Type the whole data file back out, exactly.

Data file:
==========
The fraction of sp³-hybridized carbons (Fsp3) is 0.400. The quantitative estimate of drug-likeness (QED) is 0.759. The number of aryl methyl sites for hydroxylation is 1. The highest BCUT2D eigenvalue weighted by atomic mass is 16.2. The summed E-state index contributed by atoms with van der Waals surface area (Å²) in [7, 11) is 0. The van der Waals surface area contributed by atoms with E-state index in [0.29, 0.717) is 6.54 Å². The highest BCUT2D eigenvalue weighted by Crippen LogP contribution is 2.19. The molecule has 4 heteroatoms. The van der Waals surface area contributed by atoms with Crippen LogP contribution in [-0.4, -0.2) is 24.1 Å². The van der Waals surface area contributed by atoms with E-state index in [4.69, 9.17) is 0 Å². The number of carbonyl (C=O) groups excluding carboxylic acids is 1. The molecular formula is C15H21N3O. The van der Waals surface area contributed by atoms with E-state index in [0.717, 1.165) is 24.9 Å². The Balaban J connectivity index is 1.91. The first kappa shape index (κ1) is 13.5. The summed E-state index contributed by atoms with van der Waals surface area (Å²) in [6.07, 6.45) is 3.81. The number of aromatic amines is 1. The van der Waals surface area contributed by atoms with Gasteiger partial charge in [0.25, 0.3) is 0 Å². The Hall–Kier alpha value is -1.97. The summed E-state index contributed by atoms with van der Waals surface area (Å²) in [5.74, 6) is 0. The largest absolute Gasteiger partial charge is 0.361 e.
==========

The fraction of sp³-hybridized carbons (Fsp3) is 0.400. The quantitative estimate of drug-likeness (QED) is 0.759. The number of aryl methyl sites for hydroxylation is 1. The highest BCUT2D eigenvalue weighted by atomic mass is 16.2. The summed E-state index contributed by atoms with van der Waals surface area (Å²) in [7, 11) is 0. The van der Waals surface area contributed by atoms with E-state index in [0.29, 0.717) is 6.54 Å². The highest BCUT2D eigenvalue weighted by Crippen LogP contribution is 2.19. The molecule has 4 heteroatoms. The van der Waals surface area contributed by atoms with Crippen LogP contribution in [-0.4, -0.2) is 24.1 Å². The van der Waals surface area contributed by atoms with E-state index in [4.69, 9.17) is 0 Å². The number of carbonyl (C=O) groups excluding carboxylic acids is 1. The molecular formula is C15H21N3O. The van der Waals surface area contributed by atoms with E-state index in [0.717, 1.165) is 24.9 Å². The Balaban J connectivity index is 1.91. The first kappa shape index (κ1) is 13.5. The summed E-state index contributed by atoms with van der Waals surface area (Å²) in [6.07, 6.45) is 3.81. The number of aromatic amines is 1. The van der Waals surface area contributed by atoms with Gasteiger partial charge in [0.25, 0.3) is 0 Å². The Hall–Kier alpha value is -1.97. The summed E-state index contributed by atoms with van der Waals surface area (Å²) in [5.74, 6) is 0. The largest absolute Gasteiger partial charge is 0.361 e.